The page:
also, by default, learned as associated with the ingress nickname
   unless that nickname is unknown by RBi.

4.1.2.3.  Comparison

   With the Unicasting method described in Section 4.1.2.1, the re-
   encapsulated TRILL data frame by the final hop RBridge is only
   processed by the VLAN-x forwarder on the link, which can reduce the
   burden of other RBridges as much as possible.  But the forwarding
   table on ingress/egress SHOULD be changed to be based on {nickname,
   VLAN}, instead of {nickname}, where each AF Rbridge on a local link
   is identified by the pseudonode nickname and the vlan id of the AF on
   the link.

   With Multicasting method described in Section 4.1.2.2, although all
   the AF RBridges, except for the final hop RBridge, on the link are
   required to process, to some extent, the re-encapsulated TRILL data
   frame, only the VLAN-x forwarder decapsulates the frame to native
   form and forwards it to the destination end station.  However, the
   forwarding table can remain the same as current table in form, i.e.,
   only based on {nickname}.




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4.2.  Multi-Destination

   If pseudondoe nickname function is enabled on a link, a forwarder
   SHOULD use the link's pseudonode nickname as ingress nickname, except
   that it has been configured not to do so, when it does TRILL-
   encapsulation for a native frame received from this link.  In TRILL
   campus, multi-destination TRILL data frames are propagated along the
   distribution trees chosen by ingress RBridges.  To limit the amount
   of state necessary to perform the RPF (Reverse Path Forwarding)
   check, for a forwarder on the link where the pseudonode nickname
   function is enabled, it MUST select a tree that the DRB has announced
   (in its psedonode LSP) to be one of those that (the RBridges on) this
   link might use, when it uses this nickname as ingress nickname in
   doing TRILL-encapsulation to a native frame.

   RBridges use SPF (Shortest Path First) algorithm, instead of spanning
   tree, to calculate distribution tree based on link state information.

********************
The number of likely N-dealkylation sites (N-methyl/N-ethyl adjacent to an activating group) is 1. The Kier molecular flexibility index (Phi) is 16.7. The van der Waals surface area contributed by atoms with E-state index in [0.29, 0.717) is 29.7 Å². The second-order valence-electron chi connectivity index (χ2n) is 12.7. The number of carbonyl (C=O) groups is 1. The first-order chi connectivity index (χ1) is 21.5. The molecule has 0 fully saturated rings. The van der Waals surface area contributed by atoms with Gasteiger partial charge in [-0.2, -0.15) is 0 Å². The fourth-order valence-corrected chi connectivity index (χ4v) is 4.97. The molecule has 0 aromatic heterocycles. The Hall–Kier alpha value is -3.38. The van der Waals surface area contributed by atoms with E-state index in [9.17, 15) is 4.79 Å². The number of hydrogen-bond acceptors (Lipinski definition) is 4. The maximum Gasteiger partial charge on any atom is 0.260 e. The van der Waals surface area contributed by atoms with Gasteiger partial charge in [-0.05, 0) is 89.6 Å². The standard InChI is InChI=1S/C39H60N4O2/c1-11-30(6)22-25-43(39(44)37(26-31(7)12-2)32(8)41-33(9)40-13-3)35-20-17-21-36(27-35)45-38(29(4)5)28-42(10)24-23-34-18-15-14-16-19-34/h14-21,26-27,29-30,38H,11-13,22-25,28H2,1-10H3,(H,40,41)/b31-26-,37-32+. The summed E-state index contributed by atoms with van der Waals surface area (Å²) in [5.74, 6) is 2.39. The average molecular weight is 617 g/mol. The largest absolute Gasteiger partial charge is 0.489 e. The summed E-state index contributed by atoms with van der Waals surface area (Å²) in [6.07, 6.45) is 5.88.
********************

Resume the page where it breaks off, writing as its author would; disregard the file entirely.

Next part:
So the pseudonode, standing for a link, exists in distribution trees
   if the DRB advertises pseudonode LSP for this link.  If a forwarder
   is not attached directly to the pseudonode in the chosen tree, the
   use of the link's pseudonode nickname as ingress nickname by this
   forwarder may mess up the RPF check along this tree.

   For example, a simple topology is given in Figure 1, where RB1
   through RB4 are RBridges, H1 and H2 are end stations, S1 and S2 are
   serial links, and E1 is a multi-access link.  The numbers at the ends
   of each link are the metrics of RBridges' ports to the link.


                                     +------+
                                     |  RB1 |
                              H1     +------+
                               O      /1   \2
                               |     /S1    \S2
                               |   5/        \4
                 +------+   2 +------+      +------+
                 |  RB5 |-----|  RB2 |      |  RB3 |
                 +------+ 1   +------+      +------+
                                 |3            |1
                                 |             |
                        ------------------------------- E1
                               |                 |
                               |2                |
                            +------+             O
                            |  RB4 |            H2
                            +------+

                        Figure 1 A Simple Topology



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   Based on the topology, a distribution tree rooted at RB1 can be
   calculated by each RBridge, which is given in Figure 2, where the
   node represented by a triangle is the pseudonode for E1.  H1 and H2
   are not RBridges, so they are not on this tree.


                                  +------+
                                  |  RB1 |
                                  +------+
                                   /1   \2
                                  /      \
                                 /        \
                           +------+      +------+
                           |  RB2 |      |  RB3 |
                           +------+      +------+
                               |2           |1
                               |            |
                           +------+         +
                           |  RB5 |        / \
                           +------+       / E1\
                                         +-----+
                                            |0
                                            |
                                         +------+